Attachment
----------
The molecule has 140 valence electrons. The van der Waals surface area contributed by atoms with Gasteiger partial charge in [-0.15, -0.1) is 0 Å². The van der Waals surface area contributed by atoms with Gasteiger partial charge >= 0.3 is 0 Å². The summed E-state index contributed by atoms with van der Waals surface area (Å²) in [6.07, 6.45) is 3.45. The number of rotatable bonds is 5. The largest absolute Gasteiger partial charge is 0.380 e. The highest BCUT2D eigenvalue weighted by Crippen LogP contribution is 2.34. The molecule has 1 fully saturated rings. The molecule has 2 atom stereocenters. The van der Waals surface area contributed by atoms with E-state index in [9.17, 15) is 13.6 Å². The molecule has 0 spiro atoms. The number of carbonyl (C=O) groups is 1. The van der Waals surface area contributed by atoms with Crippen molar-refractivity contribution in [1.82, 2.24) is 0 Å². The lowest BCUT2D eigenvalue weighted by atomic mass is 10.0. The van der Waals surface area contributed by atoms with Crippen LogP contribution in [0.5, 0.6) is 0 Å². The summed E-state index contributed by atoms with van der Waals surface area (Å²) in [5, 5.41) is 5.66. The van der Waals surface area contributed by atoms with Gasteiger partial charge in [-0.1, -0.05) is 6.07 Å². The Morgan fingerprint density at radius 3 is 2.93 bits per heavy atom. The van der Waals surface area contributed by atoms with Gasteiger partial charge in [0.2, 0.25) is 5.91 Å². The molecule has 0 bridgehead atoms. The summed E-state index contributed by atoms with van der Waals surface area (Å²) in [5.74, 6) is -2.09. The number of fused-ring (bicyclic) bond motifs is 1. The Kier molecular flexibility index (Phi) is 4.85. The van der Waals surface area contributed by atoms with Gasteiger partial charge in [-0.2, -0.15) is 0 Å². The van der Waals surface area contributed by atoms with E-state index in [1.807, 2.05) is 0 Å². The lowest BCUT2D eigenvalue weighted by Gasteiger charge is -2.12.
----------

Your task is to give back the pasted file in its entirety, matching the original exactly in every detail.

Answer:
The molecule has 140 valence electrons. The van der Waals surface area contributed by atoms with Gasteiger partial charge in [-0.15, -0.1) is 0 Å². The van der Waals surface area contributed by atoms with Gasteiger partial charge >= 0.3 is 0 Å². The summed E-state index contributed by atoms with van der Waals surface area (Å²) in [6.07, 6.45) is 3.45. The number of rotatable bonds is 5. The largest absolute Gasteiger partial charge is 0.380 e. The highest BCUT2D eigenvalue weighted by Crippen LogP contribution is 2.34. The molecule has 1 fully saturated rings. The molecule has 2 atom stereocenters. The van der Waals surface area contributed by atoms with E-state index in [9.17, 15) is 13.6 Å². The molecule has 0 spiro atoms. The number of carbonyl (C=O) groups is 1. The van der Waals surface area contributed by atoms with Crippen molar-refractivity contribution in [1.82, 2.24) is 0 Å². The lowest BCUT2D eigenvalue weighted by atomic mass is 10.0. The van der Waals surface area contributed by atoms with Crippen LogP contribution in [0.5, 0.6) is 0 Å². The summed E-state index contributed by atoms with van der Waals surface area (Å²) in [5, 5.41) is 5.66. The van der Waals surface area contributed by atoms with Gasteiger partial charge in [-0.1, -0.05) is 6.07 Å². The Morgan fingerprint density at radius 3 is 2.93 bits per heavy atom. The van der Waals surface area contributed by atoms with Gasteiger partial charge in [0.2, 0.25) is 5.91 Å². The molecule has 0 bridgehead atoms. The summed E-state index contributed by atoms with van der Waals surface area (Å²) in [5.74, 6) is -2.09. The number of fused-ring (bicyclic) bond motifs is 1. The Kier molecular flexibility index (Phi) is 4.85. The van der Waals surface area contributed by atoms with Gasteiger partial charge in [-0.2, -0.15) is 0 Å². The van der Waals surface area contributed by atoms with E-state index in [1.807, 2.05) is 0 Å². The lowest BCUT2D eigenvalue weighted by Gasteiger charge is -2.12.